Common Cents, March 2016, by Mark Loundy
EDITOR'S NOTE: Due to a production oversight this Common Cents column by Mark Loundy was not published in the January-February issue of News Photographer magazine. For the benefit of our NPPA members and our loyal readers it's published here now:
Common Cents, March 2016, by Mark Loundy
"He has to lose everything that is lovely and fight for a new loveliness of his own making, and it's a tragedy. A lot of people don't have the courage to do it." – Helen Hayes
The major competitor to Getty Images in the U.S. is the Bill Gates-owned Corbis Images. Both companies have been vacuuming-up smaller agencies for years, Getty has longed to acquire Corbis, but it hasn't got the financial wherewithal to do so. But China Visual Group (CVG,) an image licensing company based in the Peoples Republic of China did have the cash and it used it to acquire Corbis. Too bad for Getty, right? But there's a twist: CVG licensed the non-China distribution rights for the Corbis collection to, you guessed it, Getty Images.
As Getty Chairman Jonathan Klein said in a now-deleted tweet, "Almost 21 years but got it. Lovely to get the milk, the cream, cheese, yoghurt and the meat without buying the cow."
Basically, Getty purchased Corbis through a third party, thereby avoiding the tax liabilities of a conventional acquisition. It's lovely indeed for the people who lost their jobs at Corbis. And it's lovely for the photographers who now have one fewer outlet for their work.
[Disclaimer: One of Corbis' holdings is the Bettmann Archive, which, in turn, owned the UPI archives, including my work for that company.]
No Good this month.
Capstone Photography, an event photography company in Connecticut, for their solicitation to cover an out-of-state event for the grand total of $75.
When the State of North Carolina doesn't want to pay to license photography, it has a powerful tool at its disposal: The state legislature. In 2013, the state settled a copyright infringement case with Nautilus Productions, the company documenting the wreckage of Blackbeard's pirate ship, for $15,000. After allegations of new infringements came to light, the legislature passed a law stating that, “All photographs, video recordings, or other documentary materials of a derelict vessel or shipwreck or its contents, relics, artifacts, or historic materials,” may be used by the state with no fee due to the creators of the material. Nautilus is suing the state over the law.
* For a site specifically designed to re-use images, it's amazing that Pinterest isn't sued for infringement every day. One of the things that protect such sites is the Digital Millennium copyright Act's "safe harbor" provision. The DMCA protects such sites from litigation as long as they remove infringing material as soon as the owner notifies them. This is the so-called "DMCA takedown." But when the takedowns don't take, legal action often follows. Seattle fine art photographer Christopher Boffoli notified Pinterest of unpermissioned use of his images on the site, but for whatever reason, Pinterest failed to remove them. The copyright infringement trial date is set for May of 2016.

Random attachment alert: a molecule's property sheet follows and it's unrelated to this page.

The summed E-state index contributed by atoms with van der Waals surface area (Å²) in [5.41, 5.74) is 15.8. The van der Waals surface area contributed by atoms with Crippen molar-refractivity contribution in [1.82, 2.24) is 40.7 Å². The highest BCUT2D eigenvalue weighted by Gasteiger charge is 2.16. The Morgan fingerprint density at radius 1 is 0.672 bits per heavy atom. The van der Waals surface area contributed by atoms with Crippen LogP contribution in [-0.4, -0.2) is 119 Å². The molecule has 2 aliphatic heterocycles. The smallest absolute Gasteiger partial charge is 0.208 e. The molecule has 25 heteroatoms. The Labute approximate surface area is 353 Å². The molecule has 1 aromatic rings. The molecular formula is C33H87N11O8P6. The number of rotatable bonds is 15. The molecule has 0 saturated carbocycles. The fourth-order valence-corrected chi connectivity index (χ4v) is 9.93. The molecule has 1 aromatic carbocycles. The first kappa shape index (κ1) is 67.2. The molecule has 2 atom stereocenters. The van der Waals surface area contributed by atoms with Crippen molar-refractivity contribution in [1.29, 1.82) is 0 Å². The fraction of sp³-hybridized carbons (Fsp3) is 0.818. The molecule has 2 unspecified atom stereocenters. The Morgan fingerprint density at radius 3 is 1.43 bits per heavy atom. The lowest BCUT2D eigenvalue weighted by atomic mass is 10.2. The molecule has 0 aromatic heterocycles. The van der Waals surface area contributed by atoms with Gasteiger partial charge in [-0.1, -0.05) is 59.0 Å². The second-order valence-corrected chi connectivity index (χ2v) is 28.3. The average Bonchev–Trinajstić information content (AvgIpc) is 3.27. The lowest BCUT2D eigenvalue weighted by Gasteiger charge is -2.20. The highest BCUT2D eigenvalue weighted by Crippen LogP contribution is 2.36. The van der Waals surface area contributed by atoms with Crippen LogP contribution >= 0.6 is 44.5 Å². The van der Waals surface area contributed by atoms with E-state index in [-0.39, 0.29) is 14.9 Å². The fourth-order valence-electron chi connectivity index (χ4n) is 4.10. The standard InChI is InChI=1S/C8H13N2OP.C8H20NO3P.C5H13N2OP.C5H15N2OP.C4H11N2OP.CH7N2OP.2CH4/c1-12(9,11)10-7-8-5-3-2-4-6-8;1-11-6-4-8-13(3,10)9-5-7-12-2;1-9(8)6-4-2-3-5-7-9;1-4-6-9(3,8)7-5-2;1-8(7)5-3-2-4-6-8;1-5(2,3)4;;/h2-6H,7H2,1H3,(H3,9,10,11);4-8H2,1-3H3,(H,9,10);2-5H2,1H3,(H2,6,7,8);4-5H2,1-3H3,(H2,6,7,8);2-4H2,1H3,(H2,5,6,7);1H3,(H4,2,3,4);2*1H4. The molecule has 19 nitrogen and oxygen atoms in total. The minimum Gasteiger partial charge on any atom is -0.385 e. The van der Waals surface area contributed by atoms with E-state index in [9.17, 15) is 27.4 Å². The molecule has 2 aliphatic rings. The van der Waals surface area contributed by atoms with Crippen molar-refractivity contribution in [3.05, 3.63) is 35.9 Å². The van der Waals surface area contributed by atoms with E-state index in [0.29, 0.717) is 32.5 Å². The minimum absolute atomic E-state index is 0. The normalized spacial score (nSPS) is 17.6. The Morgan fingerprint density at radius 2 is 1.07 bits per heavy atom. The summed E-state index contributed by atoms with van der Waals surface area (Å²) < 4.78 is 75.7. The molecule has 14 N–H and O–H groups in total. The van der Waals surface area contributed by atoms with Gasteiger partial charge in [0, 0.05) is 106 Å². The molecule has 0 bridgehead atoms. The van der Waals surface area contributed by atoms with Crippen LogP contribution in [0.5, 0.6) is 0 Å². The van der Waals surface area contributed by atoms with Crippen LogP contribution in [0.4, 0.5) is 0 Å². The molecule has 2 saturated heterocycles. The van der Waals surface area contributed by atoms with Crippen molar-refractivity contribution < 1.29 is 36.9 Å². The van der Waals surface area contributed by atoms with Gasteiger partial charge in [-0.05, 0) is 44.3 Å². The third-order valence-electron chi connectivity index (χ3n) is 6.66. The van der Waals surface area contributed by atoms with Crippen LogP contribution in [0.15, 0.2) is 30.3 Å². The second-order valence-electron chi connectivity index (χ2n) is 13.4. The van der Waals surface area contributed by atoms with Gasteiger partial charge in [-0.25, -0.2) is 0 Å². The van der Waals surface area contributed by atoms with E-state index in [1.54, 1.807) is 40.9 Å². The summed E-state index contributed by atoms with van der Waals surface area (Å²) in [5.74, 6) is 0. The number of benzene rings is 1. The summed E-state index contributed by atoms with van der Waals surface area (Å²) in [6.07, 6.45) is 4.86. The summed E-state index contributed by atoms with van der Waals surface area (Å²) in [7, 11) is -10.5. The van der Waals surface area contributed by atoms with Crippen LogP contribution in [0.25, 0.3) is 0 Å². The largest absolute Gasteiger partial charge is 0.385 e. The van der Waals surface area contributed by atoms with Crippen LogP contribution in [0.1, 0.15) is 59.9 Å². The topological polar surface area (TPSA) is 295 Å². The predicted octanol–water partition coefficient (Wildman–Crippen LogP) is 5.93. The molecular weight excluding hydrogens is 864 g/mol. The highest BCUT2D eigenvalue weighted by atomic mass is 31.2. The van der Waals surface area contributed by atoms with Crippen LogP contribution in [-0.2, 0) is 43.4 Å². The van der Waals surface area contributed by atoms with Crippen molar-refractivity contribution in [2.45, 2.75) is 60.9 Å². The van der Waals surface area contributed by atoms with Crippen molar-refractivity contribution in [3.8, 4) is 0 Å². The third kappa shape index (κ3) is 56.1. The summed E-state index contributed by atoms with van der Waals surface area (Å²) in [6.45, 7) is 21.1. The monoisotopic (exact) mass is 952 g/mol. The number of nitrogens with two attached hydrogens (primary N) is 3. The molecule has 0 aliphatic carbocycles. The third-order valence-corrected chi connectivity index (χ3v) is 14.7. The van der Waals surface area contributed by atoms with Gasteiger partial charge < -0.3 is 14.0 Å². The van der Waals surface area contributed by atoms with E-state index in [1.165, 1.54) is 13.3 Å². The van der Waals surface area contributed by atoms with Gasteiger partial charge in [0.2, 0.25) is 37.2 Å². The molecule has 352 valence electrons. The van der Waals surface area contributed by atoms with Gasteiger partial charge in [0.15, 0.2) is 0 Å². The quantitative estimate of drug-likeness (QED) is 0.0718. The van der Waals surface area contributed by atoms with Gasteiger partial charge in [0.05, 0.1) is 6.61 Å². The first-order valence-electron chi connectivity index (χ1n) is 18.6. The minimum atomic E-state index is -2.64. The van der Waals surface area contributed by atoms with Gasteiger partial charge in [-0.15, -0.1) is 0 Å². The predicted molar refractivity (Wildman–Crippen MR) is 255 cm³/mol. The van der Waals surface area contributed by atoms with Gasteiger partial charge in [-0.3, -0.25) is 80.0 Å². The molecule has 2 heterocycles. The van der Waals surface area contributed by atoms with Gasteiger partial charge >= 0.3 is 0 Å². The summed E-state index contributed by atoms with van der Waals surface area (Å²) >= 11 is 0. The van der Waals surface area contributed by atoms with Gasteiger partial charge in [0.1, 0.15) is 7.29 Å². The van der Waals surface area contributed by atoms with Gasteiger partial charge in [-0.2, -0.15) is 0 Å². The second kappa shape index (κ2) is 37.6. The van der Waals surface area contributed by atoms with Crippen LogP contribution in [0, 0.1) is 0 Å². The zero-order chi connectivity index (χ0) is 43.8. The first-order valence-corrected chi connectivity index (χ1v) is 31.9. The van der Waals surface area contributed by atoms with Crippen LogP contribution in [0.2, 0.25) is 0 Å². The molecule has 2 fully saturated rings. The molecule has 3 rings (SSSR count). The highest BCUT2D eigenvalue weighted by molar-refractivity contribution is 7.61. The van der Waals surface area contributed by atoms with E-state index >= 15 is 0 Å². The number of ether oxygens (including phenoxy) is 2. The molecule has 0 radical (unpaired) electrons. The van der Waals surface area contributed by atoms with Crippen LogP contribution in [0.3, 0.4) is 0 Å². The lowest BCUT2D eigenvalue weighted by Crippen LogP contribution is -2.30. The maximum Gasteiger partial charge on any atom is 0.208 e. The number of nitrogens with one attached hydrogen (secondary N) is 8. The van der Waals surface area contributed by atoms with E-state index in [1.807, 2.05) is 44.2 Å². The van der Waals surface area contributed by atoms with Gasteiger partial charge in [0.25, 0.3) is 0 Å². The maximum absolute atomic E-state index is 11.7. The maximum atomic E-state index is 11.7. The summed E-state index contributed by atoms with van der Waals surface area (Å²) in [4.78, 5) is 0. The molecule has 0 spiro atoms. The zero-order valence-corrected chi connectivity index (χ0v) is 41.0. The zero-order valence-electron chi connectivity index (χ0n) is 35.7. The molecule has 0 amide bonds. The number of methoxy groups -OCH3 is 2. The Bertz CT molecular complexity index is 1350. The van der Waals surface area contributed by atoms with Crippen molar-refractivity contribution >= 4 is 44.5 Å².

* The Lewisville Independent School District in Texas lost the battle but it just won't stop fighting. The district failed to force a high school student to remove images he had shot with school equipment form his personal Flickr account. Now the school is requiring students to sign a work-for-hire contract that assigns all rights to the district for images shot with school equipment. Somebody at the district has some serious control issues.
* Last year, TIME imposed a cross-brand agreement on its contributor photographers. The short description is that it sucks and there are still some determined shooters refusing to sign. Photoshelter's Allen Murbayashi wrote about the central tenet of the situation:
"When news organizations are owned by for-profit entities, cost-cutting and maximization of profits become more important than the quality of the content, and by proxy, the welfare of the content creators. Clicks become more important than quality (thus the Buzzfeed-ification of news), and content represents nothing more than a 'thing' to fill a screen rather than something thought-provoking and informative."
This means that for as long as there are multiple photographers competing for assignments, the fees will decrease, eventually to zero. In some cases zero is already happening.
* But wait, you can pull your head out of the oven. There are ways to avoid working for free. Writing for Poynter, freelancer Genevieve Belmaker explores the trend to non-compensated content, but she also dug up some sites dedicated to helping freelancers stay on the black side of the ledger. The resources, like The Freelancer and WordRates are listed toward the bottom of the piece, so stay the course and read the whole thing.
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